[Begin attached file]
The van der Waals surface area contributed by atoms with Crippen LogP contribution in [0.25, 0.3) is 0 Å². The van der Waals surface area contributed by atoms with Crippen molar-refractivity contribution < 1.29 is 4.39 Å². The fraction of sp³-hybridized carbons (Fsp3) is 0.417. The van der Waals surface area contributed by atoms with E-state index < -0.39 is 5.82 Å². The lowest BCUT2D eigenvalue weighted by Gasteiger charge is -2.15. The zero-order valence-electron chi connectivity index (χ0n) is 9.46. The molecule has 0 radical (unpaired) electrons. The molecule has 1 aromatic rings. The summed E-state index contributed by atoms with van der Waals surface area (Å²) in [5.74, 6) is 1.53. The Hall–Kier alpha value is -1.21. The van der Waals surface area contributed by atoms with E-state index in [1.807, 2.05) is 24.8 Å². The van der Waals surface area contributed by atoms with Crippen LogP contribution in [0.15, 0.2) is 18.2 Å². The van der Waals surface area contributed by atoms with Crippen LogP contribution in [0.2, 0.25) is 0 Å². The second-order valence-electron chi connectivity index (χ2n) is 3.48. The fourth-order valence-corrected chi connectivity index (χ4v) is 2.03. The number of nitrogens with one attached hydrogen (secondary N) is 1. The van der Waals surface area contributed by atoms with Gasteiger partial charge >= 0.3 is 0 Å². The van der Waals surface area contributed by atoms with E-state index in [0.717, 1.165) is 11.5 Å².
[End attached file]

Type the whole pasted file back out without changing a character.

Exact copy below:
The van der Waals surface area contributed by atoms with Crippen LogP contribution in [0.25, 0.3) is 0 Å². The van der Waals surface area contributed by atoms with Crippen molar-refractivity contribution < 1.29 is 4.39 Å². The fraction of sp³-hybridized carbons (Fsp3) is 0.417. The van der Waals surface area contributed by atoms with E-state index < -0.39 is 5.82 Å². The lowest BCUT2D eigenvalue weighted by Gasteiger charge is -2.15. The zero-order valence-electron chi connectivity index (χ0n) is 9.46. The molecule has 0 radical (unpaired) electrons. The molecule has 1 aromatic rings. The summed E-state index contributed by atoms with van der Waals surface area (Å²) in [5.74, 6) is 1.53. The Hall–Kier alpha value is -1.21. The van der Waals surface area contributed by atoms with E-state index in [1.807, 2.05) is 24.8 Å². The van der Waals surface area contributed by atoms with Crippen LogP contribution in [0.15, 0.2) is 18.2 Å². The van der Waals surface area contributed by atoms with Crippen LogP contribution in [0.2, 0.25) is 0 Å². The second-order valence-electron chi connectivity index (χ2n) is 3.48. The fourth-order valence-corrected chi connectivity index (χ4v) is 2.03. The number of nitrogens with one attached hydrogen (secondary N) is 1. The van der Waals surface area contributed by atoms with Gasteiger partial charge >= 0.3 is 0 Å². The van der Waals surface area contributed by atoms with E-state index in [0.717, 1.165) is 11.5 Å².